A federal judge ruled against a motion from the Standing Rock Sioux Tribe to halt a 1,168-mile crude oil pipeline that will traverse four states and cross under the Missouri River.
But in a surprising turnaround, shortly after the decision from the judge came down, the Department of Justice, the Department of the Army, and the Department of the Interior issued a joint statement halting pipeline construction on ancestral Standing Rock Sioux lands in the 20 miles surrounding Lake Oahe, where the pipeline was supposed to burrow under the lake and river itself.
"Furthermore, this case has highlighted the need for a serious discussion on whether there should be nationwide reform with respect to considering tribes’ views on these types of infrastructure projects," the joint statement read.
Therefore, this fall, we will invite tribes to formal, government-to-government consultations on two questions: (1) within the existing statutory framework, what should the federal government do to better ensure meaningful tribal input into infrastructure-related reviews and decisions and the protection of tribal lands, resources, and treaty rights; and (2) should new legislation be proposed to Congress to alter that statutory framework and promote those goals.
The Standing Rock Sioux Tribe sued earlier this year over concerns that tribal members would be irreparably harmed if the pipeline poisoned their drinking water. The Missouri River provides drinking water to the tribe's roughly 8,000 members, as well as to the millions of people who live downstream of the reservation. The Tribe also sued under the National Historic Preservation Act, arguing that construction would desecrate sacred sites on lands that once belonged to the Tribe—lands that were taken away from the Tribe in a series of treaties that shrunk the size of their reservation.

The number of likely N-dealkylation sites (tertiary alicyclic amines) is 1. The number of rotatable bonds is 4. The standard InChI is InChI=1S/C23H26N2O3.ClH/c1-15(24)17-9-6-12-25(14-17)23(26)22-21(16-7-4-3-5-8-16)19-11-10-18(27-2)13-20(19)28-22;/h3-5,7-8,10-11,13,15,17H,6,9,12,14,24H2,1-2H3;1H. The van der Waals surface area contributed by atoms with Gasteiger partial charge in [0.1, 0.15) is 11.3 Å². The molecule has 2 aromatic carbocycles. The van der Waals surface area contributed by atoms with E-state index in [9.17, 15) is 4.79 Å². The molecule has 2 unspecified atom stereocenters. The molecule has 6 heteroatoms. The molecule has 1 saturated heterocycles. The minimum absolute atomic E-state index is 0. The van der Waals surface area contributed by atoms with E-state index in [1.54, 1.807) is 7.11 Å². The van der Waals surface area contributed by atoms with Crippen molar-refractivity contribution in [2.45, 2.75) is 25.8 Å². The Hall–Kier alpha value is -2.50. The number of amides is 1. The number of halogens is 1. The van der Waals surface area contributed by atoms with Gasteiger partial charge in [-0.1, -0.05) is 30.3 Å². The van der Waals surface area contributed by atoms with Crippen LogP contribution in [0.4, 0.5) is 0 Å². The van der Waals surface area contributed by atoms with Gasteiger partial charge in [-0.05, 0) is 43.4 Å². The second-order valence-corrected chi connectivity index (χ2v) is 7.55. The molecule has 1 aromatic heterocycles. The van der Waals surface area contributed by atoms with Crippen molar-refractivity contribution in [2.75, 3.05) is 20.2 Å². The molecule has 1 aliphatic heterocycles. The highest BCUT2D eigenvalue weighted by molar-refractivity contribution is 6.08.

Construction had already begun on sacred sites when protectors of land and water were attacked by dogs.
In recent weeks, thousands of people from all over the country have traveled to rural North Dakota to camp in solidarity with the Standing Rock Sioux. It's a historic event—tribes with histories of enmity came together for the first time in more than a century. More than a hundred tribes also offered their official support, and Washington's Coast Salish nations even drove their canoes more than a thousand miles to paddle the Missouri River.
The statement from the Feds urged the water protectors at camp to remain nonviolent.
“In recent days, we have seen thousands of demonstrators come together peacefully, with support from scores of sovereign tribal governments, to exercise their First Amendment rights and to voice heartfelt concerns about the environment and historic, sacred sites," it read. "It is now incumbent on all of us to develop a path forward that serves the broadest public interest.”
For the Standing Rock Sioux, the pipeline holds particular significance in light of an old Lakota prophecy, one that predicts a black snake that traverses the land and brings devastation. But along with that prediction, people who have joined the camp have been repeating a prophecy that predicted a seventh generation of young people would come together from all four corners of the earth and create peace and harmony.
Leaders of the Sacred Stone camp have been defining the movement against the pipeline as a spiritual one, participating in ceremonies and deep prayer over the last several weeks. The camp has become a symbol of healing for tribal communities fractured by genocide, resource exploitation, and forced assimilation through boarding schools.